“We loved where he was going with it and we felt this was unique,” said Steve Liberatore, VP of Programming and Business Development at Nederlander Entertainment, which signed with the festival in 2009.

Liberatore would not discuss the talent budget, but said he spent “considerably” more than in 2009 and that the agents he worked with were fair with their guarantees, especially for acts who weren’t necessarily in their touring cycle. He also said that while there was no profit this year, Nederlander is confident that after a growth cycle, it has built an infrastructure that can result in profits in the future. — Gil Kaufman

Interviewed for this article: JK McKnight, (502) 472-7555; Steve Liberatore, (513) 421-4111

Phish ushers in changes for this year’s Coachella

14 Apr

If you’re attending Coachella this year, you might notice a few changes. Unlike years past, festival organizers are allowing fans to exit and re-enter the festival as often as they like, great news for anyone with a tent or RV that plans to attend the April 16-18 event. (Venues Today will have its own 31-foot rig at this year’s event).

The other big change is that fans must buy a three-day pass to attend the outdoor festival — for the first time ever, single day tickets are not available. It’s a system that allows fans to leave and reenter the Polo Fields without a lot of confusion.

The inspiration for this year’s change? Organizer Paul Tollett recently told the San Diego Union Tribune that he got the idea during the Halloween Phish festival, where the legendary jam rock band insisted organizers only sell three-day passes, with in-and-out privileges. Tollett said he was also more conscious of protecting the area’s limited supply of hotel rooms.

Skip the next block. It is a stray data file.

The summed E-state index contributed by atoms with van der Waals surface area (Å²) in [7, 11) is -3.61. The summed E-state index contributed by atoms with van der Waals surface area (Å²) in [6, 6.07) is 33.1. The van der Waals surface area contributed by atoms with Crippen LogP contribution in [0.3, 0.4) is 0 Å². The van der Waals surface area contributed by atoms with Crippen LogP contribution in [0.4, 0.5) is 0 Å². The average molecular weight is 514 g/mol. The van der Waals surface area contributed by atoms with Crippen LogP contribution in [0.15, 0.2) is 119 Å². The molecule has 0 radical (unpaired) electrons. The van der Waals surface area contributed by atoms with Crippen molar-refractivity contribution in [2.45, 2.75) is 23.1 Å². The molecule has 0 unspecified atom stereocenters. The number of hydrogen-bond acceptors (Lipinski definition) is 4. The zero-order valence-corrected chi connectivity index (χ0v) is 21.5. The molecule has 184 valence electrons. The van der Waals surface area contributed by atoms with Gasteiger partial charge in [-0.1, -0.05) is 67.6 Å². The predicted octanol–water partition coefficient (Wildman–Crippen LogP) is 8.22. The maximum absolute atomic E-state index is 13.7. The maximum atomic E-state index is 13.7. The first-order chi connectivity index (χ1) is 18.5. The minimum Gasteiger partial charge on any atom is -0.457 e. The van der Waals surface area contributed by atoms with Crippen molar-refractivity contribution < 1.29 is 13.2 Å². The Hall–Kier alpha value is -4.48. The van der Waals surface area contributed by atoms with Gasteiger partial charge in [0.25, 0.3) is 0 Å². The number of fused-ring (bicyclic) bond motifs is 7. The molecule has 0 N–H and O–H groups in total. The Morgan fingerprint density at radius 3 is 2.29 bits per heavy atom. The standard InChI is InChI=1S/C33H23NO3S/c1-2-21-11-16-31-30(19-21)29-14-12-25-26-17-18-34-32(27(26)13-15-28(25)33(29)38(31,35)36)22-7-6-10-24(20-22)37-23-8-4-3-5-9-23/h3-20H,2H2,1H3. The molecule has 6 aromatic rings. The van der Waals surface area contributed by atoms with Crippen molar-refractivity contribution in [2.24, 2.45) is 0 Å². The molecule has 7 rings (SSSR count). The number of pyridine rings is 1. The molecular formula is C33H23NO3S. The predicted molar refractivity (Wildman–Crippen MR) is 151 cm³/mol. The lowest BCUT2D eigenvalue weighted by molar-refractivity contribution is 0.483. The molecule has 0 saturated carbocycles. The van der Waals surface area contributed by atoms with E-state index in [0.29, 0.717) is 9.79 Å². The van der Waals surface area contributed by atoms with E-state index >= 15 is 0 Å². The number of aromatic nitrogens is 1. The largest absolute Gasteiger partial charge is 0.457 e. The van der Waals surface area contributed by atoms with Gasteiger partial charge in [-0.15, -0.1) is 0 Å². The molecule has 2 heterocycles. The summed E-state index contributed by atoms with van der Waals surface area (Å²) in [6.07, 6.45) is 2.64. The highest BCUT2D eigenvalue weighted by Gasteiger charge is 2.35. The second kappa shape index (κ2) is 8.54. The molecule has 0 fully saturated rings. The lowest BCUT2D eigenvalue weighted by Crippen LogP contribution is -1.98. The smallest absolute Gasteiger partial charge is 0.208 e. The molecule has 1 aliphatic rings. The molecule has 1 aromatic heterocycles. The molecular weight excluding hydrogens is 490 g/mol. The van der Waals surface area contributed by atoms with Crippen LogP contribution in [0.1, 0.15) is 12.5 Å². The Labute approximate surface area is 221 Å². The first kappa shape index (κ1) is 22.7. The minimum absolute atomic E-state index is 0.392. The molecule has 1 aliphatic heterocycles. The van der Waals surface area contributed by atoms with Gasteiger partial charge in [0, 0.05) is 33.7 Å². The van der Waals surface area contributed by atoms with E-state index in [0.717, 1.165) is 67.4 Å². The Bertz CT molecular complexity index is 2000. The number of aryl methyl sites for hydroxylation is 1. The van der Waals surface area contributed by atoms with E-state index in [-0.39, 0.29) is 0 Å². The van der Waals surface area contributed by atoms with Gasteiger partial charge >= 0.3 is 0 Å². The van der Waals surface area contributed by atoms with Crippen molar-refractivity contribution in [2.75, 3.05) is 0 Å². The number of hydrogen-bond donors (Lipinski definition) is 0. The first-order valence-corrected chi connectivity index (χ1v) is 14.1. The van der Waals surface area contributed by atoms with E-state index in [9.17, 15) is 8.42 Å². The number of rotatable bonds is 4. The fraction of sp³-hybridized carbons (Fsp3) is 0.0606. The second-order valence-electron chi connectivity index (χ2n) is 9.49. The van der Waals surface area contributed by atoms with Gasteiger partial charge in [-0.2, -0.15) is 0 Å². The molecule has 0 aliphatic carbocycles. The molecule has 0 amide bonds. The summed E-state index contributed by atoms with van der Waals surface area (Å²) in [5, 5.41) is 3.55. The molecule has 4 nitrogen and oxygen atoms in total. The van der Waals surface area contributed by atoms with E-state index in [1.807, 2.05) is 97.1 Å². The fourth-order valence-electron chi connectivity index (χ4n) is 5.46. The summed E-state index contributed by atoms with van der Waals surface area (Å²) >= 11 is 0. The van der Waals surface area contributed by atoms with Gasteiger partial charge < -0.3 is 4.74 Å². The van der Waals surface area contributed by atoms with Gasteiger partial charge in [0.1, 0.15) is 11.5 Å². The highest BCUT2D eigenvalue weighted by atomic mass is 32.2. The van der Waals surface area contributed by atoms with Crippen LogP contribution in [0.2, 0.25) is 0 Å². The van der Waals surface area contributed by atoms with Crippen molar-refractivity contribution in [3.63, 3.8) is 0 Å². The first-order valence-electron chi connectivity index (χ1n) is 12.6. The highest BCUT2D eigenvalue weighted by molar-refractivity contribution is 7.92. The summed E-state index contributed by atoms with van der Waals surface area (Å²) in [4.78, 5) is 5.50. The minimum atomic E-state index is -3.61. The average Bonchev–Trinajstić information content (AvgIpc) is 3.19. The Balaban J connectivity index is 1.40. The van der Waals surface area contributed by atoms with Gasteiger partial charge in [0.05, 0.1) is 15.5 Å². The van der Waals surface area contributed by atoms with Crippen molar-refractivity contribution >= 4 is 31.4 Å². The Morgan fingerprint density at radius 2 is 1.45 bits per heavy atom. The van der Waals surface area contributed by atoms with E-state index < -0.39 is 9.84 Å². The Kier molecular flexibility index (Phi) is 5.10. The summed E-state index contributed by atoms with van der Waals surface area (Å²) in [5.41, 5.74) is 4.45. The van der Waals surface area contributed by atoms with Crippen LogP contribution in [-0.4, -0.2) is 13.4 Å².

“In the past, we’ve had people who would only go to one day of the festival but get hotel rooms for three nights, because they had to, and then spend the other two days vacationing in the valley, which is a great thing to do,” Tollett said in the article.“But we’d rather it not be during that weekend. We’d rather have the hotels be available for the people who come to the (entire) festival.”

HARD FEST HITS THE ROAD

8 Apr

An electronic music festival pushed to the edge of financial calamity is doubling down with a 12-city tour through the U.S. Canadian electronic act Crystal Castles is headlining the tour in support of their new album.

“I’ve been trying to figure out how to take this thing on the road and this is our first jump in that direction,” said the former electronic music A&R executive, turned Rick Rubin protégé, turned DJ, turned promoter.

Created in 2007, the Hard Music Festival series enjoyed an impressive run as a premier destination for the world’s top electronic music performers. Hard’s first event was on New Year’s Eve in 2007, drawing over 10,000 fans to downtown LA.

“It wasn’t that well organized because I had no idea what I was doing. It was baptism by fire,” he said. “Trying to shut down four city streets in LA with 10,000 people is actually very difficult. That’s where I learned to start small and build up bigger. For the first one, I think I was a little over ambitious.”